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Problems with Glen Canyon Dam could jeopardize water flowing to Western states

by Kyle Dunphey, Utah News Dispatch
April 15, 2024

A new memo from the U.S. Bureau of Reclamation is raising concern about the infrastructure at the Glen Canyon Dam and its ability to deliver water downstream should levels at Lake Powell continue to decline. 

Environmental groups are calling it “the most urgent water problem” for the Colorado River and the 40 million people who rely on it. 

Water stored at Lake Powell, the country’s second largest reservoir, typically moves through the Glen Canyon Dam hydropower turbines — the Glen Canyon Power Plant produces about 5 billion kilowatt hours of power each year, distributed to Utah, Wyoming, Colorado, New Mexico, Arizona, Nevada and Nebraska, according to the Bureau of Reclamation. 

Below the turbines are the dam’s river outlet works, a separate set of steel pipes originally designed to release excess water. If Lake Powell were to drop below the elevation of 3,490 feet, the outlet works would be the only way to convey water through the dam and downstream to the 30 million people and billion-plus dollar industries that rely on the lower Colorado River basin. 

In February 2023, lake levels reached an all-time low of 3,521.95 feet, nearly 30 feet away from forcing the bureau to use the outlet works.

We call this the biggest problem in the Colorado River basin.

– Zach Frankel, executive director of the Utah Rivers Council

But a March 26 memo from the Bureau of Reclamation suggests those outlet works aren’t as reliable as previously thought. 

“There are concerns with relying on the river outlet works as the sole means of sustained water releases from Glen Canyon Dam,” the memo reads, noting that the bureau should “not rely” on the outlet works to release water downstream. 

Without upgrades to the dam’s infrastructure, the bureau’s ability to get water downstream to the lower Colorado River basin as required by the Colorado River Compact could be in jeopardy. Even after record-breaking snowfall in 2023 and an above average 2024 winter, Lake Powell remains at about 32% full, according to data from the bureau. And scientists estimate flows in the river have decreased by roughly 20% over the last century, with warming temperatures resulting in a 10% decrease in runoff. 

“We call this the biggest problem in the Colorado River basin,” said Zach Frankel, executive director of the Utah Rivers Council. “What is the chance Lake Powell drops below the hydropower turbine level in the next 10 years? If you ask me, I would say it’s almost guaranteed. We just had the biggest runoff in 40 years in the Colorado River basin a year ago. It’s only been a year since the biggest runoff in almost four decades and Lake Powell is still only at 32% capacity.” 

The Colorado River is pictured near Moab on Sunday, Feb. 18, 2024. (Photo by Spenser Heaps for Utah News Dispatch)

The Bureau of Reclamation’s findings come after officials recently used the outlet works to deliver more water downstream, an effort to boost ecosystems and study the ecology and hydrology of the Colorado River. The outlet works experienced cavitation, which according to the bureau, is a result of bubbles forming in high velocity flows that can damage or erode coatings, concrete and steel. Repairs could include adding a new epoxy lining to the outlet works, which the bureau has scheduled for later this year. Or even a river-level bypass system, which the Utah Rivers Council has advocated for, allowing water to flow around the dam.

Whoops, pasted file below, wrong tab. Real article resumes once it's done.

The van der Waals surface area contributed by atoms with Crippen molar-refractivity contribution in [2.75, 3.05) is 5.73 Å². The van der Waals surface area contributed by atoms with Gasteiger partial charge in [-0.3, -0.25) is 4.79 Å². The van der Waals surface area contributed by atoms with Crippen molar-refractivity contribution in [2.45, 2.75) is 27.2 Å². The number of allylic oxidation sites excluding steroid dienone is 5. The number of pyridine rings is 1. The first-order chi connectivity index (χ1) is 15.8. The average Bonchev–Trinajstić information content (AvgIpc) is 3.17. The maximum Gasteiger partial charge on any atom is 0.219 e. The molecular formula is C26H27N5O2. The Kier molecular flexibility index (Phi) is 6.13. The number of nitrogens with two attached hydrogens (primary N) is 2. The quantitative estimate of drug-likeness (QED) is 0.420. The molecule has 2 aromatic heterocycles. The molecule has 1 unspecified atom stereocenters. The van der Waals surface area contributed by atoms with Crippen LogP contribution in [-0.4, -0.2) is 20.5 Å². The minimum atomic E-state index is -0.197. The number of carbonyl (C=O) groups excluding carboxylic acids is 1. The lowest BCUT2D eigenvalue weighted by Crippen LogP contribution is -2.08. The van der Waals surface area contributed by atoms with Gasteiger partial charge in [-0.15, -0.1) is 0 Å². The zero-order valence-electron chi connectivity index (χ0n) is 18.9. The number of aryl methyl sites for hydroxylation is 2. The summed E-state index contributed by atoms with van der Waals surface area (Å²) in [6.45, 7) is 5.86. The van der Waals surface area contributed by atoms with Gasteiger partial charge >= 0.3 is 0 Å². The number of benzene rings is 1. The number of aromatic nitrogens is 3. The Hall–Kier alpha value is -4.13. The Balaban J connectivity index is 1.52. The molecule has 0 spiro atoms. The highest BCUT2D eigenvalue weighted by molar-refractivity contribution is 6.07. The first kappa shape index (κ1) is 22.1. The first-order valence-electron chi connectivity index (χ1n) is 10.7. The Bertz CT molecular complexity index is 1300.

“If we drop everything to solve it, the solution will still take 10 years to implement — so why are we procrastinating?” said Eric Balken, the executive director of Glen Canyon Institute.

The cavitation means the outlet works currently can’t sustain the volume of water required to pass through the dam and deliver the roughly 9 million acre-feet of water allocated to California, Arizona, Nevada and Mexico, should Lake Powell drop below 3,490 feet. 

And if the lower basin doesn’t get its water, it could unravel an already tense situation in the drought-plagued region. Frankel said it could lead to litigation among states, the lower basin demanding the upper basin make substantial cuts, or a depletion of reservoirs in Utah and other upper basin states. The economic impact of not delivering water to the lower basin could have far-reaching ripple effects, possibly reducing agricultural production, impacting urban growth and damaging recreation. 

“This is a big problem that 1 in 8 Americans needs to have resolved,” Frankel said. 

Water managers from Colorado River basin states are currently working on new management plans ahead of 2026, when current guidelines are set to expire. The states have yet to reach an agreement, but Kyle Roerink, executive director of the Great Basin Water Network, said the issues identified at the Glen Canyon Dam should be a part of the planning process. 

“The Bureau has procrastinated solving Glen Canyon Dam’s plumbing problems long enough. This urgent problem needs to be solved ASAP, during the current Interim Guideline process,” Roerink said in a statement. 

Utah News Dispatch is part of States Newsroom, a nonprofit news network supported by grants and a coalition of donors as a 501c(3) public charity. Utah News Dispatch maintains editorial independence. Contact Editor McKenzie Romero for questions: Follow Utah News Dispatch on Facebook and Twitter.